- Recognized in the official National Formulary, or the United States Pharmacopoeia, or any supplement to them, intended for use in the diagnosis of a disease or other conditions, or in the cure, mitigation, treatment, or prevention of disease, in man or other animals, or intended to affect the structure or any function of the body of man or other animals,
- and which does not achieve its primary intended purposes through chemical action within or on the body of man or other animals and which does not achieve its primary intended purposes through chemical action within or on the body of man or other animals
- and which is not dependent upon being metabolized for the achievement of its primary intended purposes. The term “device” does not include software functions excluded pursuant to section 520.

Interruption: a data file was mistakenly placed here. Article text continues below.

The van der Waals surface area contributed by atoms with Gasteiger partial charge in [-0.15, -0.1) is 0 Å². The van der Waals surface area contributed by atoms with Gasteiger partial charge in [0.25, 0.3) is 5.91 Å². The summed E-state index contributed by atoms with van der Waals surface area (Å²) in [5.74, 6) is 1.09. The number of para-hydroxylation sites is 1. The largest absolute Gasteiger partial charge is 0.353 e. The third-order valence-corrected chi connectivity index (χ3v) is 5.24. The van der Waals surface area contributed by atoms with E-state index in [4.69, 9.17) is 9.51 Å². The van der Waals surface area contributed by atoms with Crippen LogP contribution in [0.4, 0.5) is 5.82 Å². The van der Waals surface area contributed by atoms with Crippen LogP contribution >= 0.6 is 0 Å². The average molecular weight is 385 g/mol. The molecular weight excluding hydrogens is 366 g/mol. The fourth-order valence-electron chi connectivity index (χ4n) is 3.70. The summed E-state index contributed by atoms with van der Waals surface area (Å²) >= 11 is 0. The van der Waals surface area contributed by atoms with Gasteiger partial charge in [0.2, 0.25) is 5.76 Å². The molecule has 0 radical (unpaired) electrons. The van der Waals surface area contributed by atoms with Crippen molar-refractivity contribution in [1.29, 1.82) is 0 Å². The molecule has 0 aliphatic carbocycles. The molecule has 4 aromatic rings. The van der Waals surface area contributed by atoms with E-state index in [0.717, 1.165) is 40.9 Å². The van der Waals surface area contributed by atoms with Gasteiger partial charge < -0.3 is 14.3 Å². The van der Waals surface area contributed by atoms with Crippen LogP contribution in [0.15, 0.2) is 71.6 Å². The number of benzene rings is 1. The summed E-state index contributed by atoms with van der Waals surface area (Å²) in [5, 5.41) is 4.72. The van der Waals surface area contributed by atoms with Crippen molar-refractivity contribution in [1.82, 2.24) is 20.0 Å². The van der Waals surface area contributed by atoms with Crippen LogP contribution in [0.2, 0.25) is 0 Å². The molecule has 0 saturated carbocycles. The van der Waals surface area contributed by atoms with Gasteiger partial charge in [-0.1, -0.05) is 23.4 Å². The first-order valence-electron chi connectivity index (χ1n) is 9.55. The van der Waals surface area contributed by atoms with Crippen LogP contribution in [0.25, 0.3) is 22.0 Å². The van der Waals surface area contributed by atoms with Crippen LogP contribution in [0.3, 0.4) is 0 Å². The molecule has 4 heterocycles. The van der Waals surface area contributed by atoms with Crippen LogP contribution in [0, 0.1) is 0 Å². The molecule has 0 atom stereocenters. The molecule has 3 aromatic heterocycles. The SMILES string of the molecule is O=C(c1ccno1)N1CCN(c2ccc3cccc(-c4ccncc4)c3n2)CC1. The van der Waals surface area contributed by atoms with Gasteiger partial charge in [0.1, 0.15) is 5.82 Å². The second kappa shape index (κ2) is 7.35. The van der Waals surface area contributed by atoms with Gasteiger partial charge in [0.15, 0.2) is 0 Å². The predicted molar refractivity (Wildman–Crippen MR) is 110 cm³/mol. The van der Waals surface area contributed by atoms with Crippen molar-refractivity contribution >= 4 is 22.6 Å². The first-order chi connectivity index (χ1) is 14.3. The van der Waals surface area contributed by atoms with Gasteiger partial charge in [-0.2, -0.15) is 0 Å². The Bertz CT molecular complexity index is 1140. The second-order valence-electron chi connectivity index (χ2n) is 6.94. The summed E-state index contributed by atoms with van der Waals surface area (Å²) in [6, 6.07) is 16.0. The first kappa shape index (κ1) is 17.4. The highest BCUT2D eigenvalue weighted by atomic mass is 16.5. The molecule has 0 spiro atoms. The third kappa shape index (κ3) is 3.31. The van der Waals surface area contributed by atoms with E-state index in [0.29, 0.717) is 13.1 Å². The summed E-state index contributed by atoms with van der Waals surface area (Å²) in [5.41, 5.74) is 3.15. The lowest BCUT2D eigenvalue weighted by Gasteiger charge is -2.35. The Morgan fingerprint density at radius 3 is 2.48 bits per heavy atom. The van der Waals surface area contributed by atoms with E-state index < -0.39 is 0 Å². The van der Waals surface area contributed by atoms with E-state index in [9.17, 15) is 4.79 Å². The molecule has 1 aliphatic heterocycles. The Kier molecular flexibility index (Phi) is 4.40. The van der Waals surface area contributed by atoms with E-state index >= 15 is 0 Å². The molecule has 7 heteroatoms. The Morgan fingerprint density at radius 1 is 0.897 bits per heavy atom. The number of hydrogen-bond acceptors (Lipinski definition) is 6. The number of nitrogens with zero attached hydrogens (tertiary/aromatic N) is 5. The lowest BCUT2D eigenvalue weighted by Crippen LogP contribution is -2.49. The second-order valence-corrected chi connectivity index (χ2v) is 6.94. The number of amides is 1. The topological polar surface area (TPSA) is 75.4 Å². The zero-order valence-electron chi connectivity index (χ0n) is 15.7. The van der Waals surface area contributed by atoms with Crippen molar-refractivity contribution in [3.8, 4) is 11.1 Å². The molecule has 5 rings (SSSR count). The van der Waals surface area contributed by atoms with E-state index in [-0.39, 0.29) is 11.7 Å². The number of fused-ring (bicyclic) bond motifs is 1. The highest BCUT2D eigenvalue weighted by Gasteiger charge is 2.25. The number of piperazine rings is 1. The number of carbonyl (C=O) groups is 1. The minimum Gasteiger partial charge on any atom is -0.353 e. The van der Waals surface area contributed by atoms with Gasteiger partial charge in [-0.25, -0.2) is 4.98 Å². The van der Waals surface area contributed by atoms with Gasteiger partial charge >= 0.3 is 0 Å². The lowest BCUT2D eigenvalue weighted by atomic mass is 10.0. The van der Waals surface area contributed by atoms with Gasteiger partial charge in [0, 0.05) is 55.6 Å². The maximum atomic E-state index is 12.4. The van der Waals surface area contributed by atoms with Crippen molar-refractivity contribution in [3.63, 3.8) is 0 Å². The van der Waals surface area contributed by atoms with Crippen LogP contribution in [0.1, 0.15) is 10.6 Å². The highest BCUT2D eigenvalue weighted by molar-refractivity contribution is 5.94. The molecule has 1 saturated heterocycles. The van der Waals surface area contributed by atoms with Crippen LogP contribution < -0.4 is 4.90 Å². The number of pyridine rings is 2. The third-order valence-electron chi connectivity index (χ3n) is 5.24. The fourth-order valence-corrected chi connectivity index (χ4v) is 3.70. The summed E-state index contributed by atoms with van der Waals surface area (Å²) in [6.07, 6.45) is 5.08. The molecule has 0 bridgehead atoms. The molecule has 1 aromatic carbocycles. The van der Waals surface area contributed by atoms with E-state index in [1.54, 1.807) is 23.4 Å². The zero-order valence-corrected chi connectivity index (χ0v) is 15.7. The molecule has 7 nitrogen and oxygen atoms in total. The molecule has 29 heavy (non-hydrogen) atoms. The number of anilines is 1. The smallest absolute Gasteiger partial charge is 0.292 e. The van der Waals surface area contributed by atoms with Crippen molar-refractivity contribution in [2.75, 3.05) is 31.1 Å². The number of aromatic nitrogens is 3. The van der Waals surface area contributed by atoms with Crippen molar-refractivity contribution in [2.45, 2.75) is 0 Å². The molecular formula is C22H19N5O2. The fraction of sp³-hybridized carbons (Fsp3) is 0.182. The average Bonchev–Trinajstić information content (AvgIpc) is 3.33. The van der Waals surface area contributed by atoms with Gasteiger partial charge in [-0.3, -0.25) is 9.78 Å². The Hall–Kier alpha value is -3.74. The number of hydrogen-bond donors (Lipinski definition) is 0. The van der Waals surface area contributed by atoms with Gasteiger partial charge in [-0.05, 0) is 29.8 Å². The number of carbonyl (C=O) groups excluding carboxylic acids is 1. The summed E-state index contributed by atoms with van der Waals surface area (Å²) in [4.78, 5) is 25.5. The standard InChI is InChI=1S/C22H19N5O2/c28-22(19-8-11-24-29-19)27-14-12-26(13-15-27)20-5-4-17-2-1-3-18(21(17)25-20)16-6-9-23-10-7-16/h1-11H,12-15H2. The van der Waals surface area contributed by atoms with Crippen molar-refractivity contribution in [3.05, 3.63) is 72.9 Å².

You must define the intended use of your product and its indications. Its intended use includes the purpose of your device while its indications describe the condition that it aims to treat, diagnose, or prevent. Once you have written down all these specifications, it will be easier to determine if your product meets the FDA’s definition of a medical device or not.
Classification for your product
Your medical device should have a proper medical device classification. This classification should follow FDA guidelines as well. Classification also highly depends on the product’s intent and its indications for use. Changing your product’s user market affects the classification of your product as well. The higher the class number, the more stringent regulatory measures are required to ensure the safety and effectiveness of your device.
The FDA has the following classifications for a medical device:
- Class I- General Controls